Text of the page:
Update 4 (May 27): Professor Deacon has posted a comment on another blog about this controversy. It appears pretty far done in the comments thread at the previous link, but Munibond has re-posted Deacon's comment at the Chronicle. Deacon says that he has a forthcoming article devoted to examining 'some of the similarities and differences between our [his and Juarrero's] theories as well as discussing how both approaches compare with a few others whose work was not discussed in my book (e.g. Thompson).' He also notes that the literature on the topics about which he wrote is vast (which is true) and that it would not be feasible to hold off on publication until one had studied all of that literature (which is also true). He says that since the publication of his book, he has discovered similarities -- and differences -- between the main ideas in his book and those that have appeared in other people's publications. It's certainly plausible that one can develop some conceptions in a publication (even quite specific ideas) and then discover that someone else had already made similar points in earlier publications. I've had a couple of 'Eureka!' moments when I thought I'd hit upon a brilliant new idea, only to discover that it had already been elaborated in a recent publication. (Such discoveries are a bit strange and give one the sense that in a developed literature at certain junctures, there are only relatively few ways of going forward, few tracks along which that literature may develop.) I haven't read Deacon's work or Juarrero's, so I'm in no position to comment on the degree of similarity between their publications.

Update 5 (May 27): Michael Lissack has put up a site in which he details the evidence for his allegation of 'intentional misappropriation' of someone else's work.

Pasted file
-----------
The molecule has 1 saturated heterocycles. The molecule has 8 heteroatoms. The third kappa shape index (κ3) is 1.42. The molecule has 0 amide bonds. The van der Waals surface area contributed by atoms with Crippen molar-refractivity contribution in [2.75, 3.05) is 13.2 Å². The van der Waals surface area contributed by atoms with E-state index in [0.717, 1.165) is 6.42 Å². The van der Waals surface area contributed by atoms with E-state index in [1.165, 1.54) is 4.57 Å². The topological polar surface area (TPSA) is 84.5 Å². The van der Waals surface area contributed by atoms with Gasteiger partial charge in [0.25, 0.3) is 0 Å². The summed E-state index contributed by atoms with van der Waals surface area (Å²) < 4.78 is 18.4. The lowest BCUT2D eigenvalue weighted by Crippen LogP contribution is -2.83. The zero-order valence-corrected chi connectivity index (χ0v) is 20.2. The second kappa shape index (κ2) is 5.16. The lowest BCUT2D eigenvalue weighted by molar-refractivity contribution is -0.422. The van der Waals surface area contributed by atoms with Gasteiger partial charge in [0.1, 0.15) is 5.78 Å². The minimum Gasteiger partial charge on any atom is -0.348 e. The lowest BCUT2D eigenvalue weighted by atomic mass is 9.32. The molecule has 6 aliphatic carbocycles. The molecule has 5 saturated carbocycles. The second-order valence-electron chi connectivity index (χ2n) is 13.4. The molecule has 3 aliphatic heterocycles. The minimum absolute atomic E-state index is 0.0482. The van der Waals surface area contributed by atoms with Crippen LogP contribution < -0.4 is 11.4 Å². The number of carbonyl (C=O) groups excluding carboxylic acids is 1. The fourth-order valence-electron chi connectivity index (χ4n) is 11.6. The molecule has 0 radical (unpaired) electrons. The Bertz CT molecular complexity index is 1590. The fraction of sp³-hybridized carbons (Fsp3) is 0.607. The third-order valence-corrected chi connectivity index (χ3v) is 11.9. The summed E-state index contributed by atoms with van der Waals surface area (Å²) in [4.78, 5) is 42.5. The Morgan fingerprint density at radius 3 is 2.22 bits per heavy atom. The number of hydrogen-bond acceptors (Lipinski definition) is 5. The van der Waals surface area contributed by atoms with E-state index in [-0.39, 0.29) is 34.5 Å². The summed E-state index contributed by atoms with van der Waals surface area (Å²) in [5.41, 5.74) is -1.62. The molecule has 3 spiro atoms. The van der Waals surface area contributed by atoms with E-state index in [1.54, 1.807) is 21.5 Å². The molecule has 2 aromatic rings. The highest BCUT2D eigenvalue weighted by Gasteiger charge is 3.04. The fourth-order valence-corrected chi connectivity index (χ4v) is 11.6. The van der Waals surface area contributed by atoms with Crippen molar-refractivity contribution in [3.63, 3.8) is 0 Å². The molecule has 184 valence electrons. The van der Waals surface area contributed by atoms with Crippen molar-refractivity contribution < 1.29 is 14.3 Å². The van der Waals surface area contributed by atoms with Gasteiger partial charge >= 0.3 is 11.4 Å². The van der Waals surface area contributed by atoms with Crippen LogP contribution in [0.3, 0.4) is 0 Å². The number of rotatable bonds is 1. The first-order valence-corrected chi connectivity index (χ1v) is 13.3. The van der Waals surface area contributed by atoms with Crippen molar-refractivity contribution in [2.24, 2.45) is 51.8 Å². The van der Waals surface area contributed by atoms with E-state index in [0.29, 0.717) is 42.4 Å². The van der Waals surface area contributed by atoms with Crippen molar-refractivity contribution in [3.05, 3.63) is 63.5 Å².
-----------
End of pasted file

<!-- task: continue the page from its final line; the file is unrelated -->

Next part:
Update 6 (Sept. 30): There's an exchange between Deacon and McGinn in the NY Review of Books (the Oct. 11, 2012 issue).


L. A. Paul said...

For an example of the sort of book review you can't recall, see the recent review by David Albert "On the Origin of Everything" of Lawrence Krauss's book in the NYT.

Anonymous said...

Actually, Deacon cites and discusses plenty of philosophers and their work in his book. I think McGinn primarily dislikes the suggestion that the mystery of consciousness COULD be solved, since his own stance is that this is impossible.

Philipp Schwind said...

Another example is the controversy about Hauser's Moral Minds. He allegedly plagiarized his main ideas from Mikhail:

praymont said...
This comment has been removed by the author.
praymont said...

Thanks for the Krauss and Hauser examples, although AFAIK the Hauser case didn't involve a book review -- Gilbert Harman's note was initially intended to be private. Also, Hauser is alleged to have known all too well the recent work of a philosopher without properly acknowledging it.

I've recalled two other cases where a philosopher has effectively said (in a book review) that so-and-so wouldn't have made these mistakes if s/he'd taken more seriously the recent philosophical literature on the topic. One is Jerry Fodor's review of E. O. Wilson's Consilience. This review -- one of my all-time favourites -- appeared in the London Review of Books in 1998 (v. 20, n. 21, [29 October]). The other is McGinn's review of V. S. Ramachandran's book, The Tell-Tale Brain, in the New York Review of Books issue of March 24, 2011, available at

That last review has none of the poison that you find in some of these other reviews. McGinn makes clear that he holds Ramachandran in very high regard, and in his reply to the review Ramachandran calls it 'excellent'. Still, McGinn says (in his reply to R's reply) that 'Ramachandran’s reply confirms my impression that he combines scientific expertise with philosophical naiveté.' The letters are posted at

Anonymous said...

For purposes of cross-blog fertilization, a review of McGinn's review over at DeadVoles: